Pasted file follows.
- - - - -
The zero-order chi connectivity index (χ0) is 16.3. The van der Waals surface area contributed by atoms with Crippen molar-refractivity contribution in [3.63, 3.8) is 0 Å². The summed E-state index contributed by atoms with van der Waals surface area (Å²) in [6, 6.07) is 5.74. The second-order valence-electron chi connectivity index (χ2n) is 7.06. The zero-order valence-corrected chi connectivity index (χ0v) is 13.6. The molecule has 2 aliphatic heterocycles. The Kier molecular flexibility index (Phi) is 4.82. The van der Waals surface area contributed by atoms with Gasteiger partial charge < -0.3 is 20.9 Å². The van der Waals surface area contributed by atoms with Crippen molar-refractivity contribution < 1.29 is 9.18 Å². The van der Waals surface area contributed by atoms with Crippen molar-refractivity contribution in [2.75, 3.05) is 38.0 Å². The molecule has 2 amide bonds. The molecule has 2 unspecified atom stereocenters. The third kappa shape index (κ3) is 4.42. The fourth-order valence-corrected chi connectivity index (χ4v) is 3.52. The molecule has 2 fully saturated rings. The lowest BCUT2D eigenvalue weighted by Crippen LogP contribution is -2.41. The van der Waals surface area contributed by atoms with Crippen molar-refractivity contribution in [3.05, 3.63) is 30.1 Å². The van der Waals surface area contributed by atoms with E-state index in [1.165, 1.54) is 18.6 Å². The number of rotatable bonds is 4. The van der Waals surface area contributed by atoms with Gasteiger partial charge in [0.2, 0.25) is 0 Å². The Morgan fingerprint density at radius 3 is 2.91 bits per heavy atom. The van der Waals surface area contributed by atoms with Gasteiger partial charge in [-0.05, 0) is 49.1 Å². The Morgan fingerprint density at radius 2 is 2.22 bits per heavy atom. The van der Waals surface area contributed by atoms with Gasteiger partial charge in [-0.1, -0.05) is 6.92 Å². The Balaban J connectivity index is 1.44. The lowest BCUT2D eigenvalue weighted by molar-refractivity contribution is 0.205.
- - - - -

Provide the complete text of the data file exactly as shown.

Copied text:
The zero-order chi connectivity index (χ0) is 16.3. The van der Waals surface area contributed by atoms with Crippen molar-refractivity contribution in [3.63, 3.8) is 0 Å². The summed E-state index contributed by atoms with van der Waals surface area (Å²) in [6, 6.07) is 5.74. The second-order valence-electron chi connectivity index (χ2n) is 7.06. The zero-order valence-corrected chi connectivity index (χ0v) is 13.6. The molecule has 2 aliphatic heterocycles. The Kier molecular flexibility index (Phi) is 4.82. The van der Waals surface area contributed by atoms with Gasteiger partial charge < -0.3 is 20.9 Å². The van der Waals surface area contributed by atoms with Crippen molar-refractivity contribution < 1.29 is 9.18 Å². The van der Waals surface area contributed by atoms with Crippen molar-refractivity contribution in [2.75, 3.05) is 38.0 Å². The molecule has 2 amide bonds. The molecule has 2 unspecified atom stereocenters. The third kappa shape index (κ3) is 4.42. The fourth-order valence-corrected chi connectivity index (χ4v) is 3.52. The molecule has 2 fully saturated rings. The lowest BCUT2D eigenvalue weighted by Crippen LogP contribution is -2.41. The van der Waals surface area contributed by atoms with Crippen molar-refractivity contribution in [3.05, 3.63) is 30.1 Å². The van der Waals surface area contributed by atoms with E-state index in [1.165, 1.54) is 18.6 Å². The number of rotatable bonds is 4. The van der Waals surface area contributed by atoms with Gasteiger partial charge in [0.2, 0.25) is 0 Å². The Morgan fingerprint density at radius 3 is 2.91 bits per heavy atom. The van der Waals surface area contributed by atoms with Gasteiger partial charge in [-0.05, 0) is 49.1 Å². The Morgan fingerprint density at radius 2 is 2.22 bits per heavy atom. The van der Waals surface area contributed by atoms with Gasteiger partial charge in [-0.1, -0.05) is 6.92 Å². The Balaban J connectivity index is 1.44. The lowest BCUT2D eigenvalue weighted by molar-refractivity contribution is 0.205.